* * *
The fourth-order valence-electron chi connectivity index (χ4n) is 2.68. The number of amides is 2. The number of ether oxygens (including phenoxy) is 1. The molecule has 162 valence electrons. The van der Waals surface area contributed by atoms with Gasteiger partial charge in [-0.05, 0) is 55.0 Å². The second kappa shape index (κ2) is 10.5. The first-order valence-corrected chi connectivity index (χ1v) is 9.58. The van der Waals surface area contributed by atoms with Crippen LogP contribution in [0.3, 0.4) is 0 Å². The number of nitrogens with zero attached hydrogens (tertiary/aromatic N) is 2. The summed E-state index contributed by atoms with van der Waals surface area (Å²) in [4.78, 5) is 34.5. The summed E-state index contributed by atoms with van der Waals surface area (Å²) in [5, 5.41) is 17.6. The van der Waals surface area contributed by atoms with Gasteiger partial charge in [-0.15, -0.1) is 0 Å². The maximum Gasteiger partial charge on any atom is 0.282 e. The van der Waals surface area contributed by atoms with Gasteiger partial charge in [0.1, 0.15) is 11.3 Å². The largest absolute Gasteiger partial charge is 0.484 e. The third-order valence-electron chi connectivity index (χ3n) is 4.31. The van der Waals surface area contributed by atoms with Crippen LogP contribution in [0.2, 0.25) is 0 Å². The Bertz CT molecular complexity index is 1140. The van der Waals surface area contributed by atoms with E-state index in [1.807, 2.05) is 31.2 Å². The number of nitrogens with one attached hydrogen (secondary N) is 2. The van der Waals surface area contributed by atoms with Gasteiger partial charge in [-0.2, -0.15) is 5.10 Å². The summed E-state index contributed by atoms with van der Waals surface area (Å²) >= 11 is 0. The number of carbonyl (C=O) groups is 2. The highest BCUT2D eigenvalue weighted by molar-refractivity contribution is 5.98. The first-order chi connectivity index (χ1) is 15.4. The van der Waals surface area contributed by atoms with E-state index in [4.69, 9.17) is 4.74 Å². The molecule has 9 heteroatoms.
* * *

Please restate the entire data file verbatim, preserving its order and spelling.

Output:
The fourth-order valence-electron chi connectivity index (χ4n) is 2.68. The number of amides is 2. The number of ether oxygens (including phenoxy) is 1. The molecule has 162 valence electrons. The van der Waals surface area contributed by atoms with Gasteiger partial charge in [-0.05, 0) is 55.0 Å². The second kappa shape index (κ2) is 10.5. The first-order valence-corrected chi connectivity index (χ1v) is 9.58. The van der Waals surface area contributed by atoms with Crippen LogP contribution in [0.3, 0.4) is 0 Å². The number of nitrogens with zero attached hydrogens (tertiary/aromatic N) is 2. The summed E-state index contributed by atoms with van der Waals surface area (Å²) in [4.78, 5) is 34.5. The summed E-state index contributed by atoms with van der Waals surface area (Å²) in [5, 5.41) is 17.6. The van der Waals surface area contributed by atoms with Gasteiger partial charge in [-0.15, -0.1) is 0 Å². The maximum Gasteiger partial charge on any atom is 0.282 e. The van der Waals surface area contributed by atoms with Gasteiger partial charge in [0.1, 0.15) is 11.3 Å². The largest absolute Gasteiger partial charge is 0.484 e. The third-order valence-electron chi connectivity index (χ3n) is 4.31. The van der Waals surface area contributed by atoms with Crippen LogP contribution in [0.2, 0.25) is 0 Å². The Bertz CT molecular complexity index is 1140. The van der Waals surface area contributed by atoms with E-state index in [1.807, 2.05) is 31.2 Å². The number of nitrogens with one attached hydrogen (secondary N) is 2. The van der Waals surface area contributed by atoms with Gasteiger partial charge in [-0.2, -0.15) is 5.10 Å². The summed E-state index contributed by atoms with van der Waals surface area (Å²) >= 11 is 0. The number of carbonyl (C=O) groups is 2. The highest BCUT2D eigenvalue weighted by molar-refractivity contribution is 5.98. The first-order chi connectivity index (χ1) is 15.4. The van der Waals surface area contributed by atoms with E-state index in [4.69, 9.17) is 4.74 Å². The molecule has 9 heteroatoms.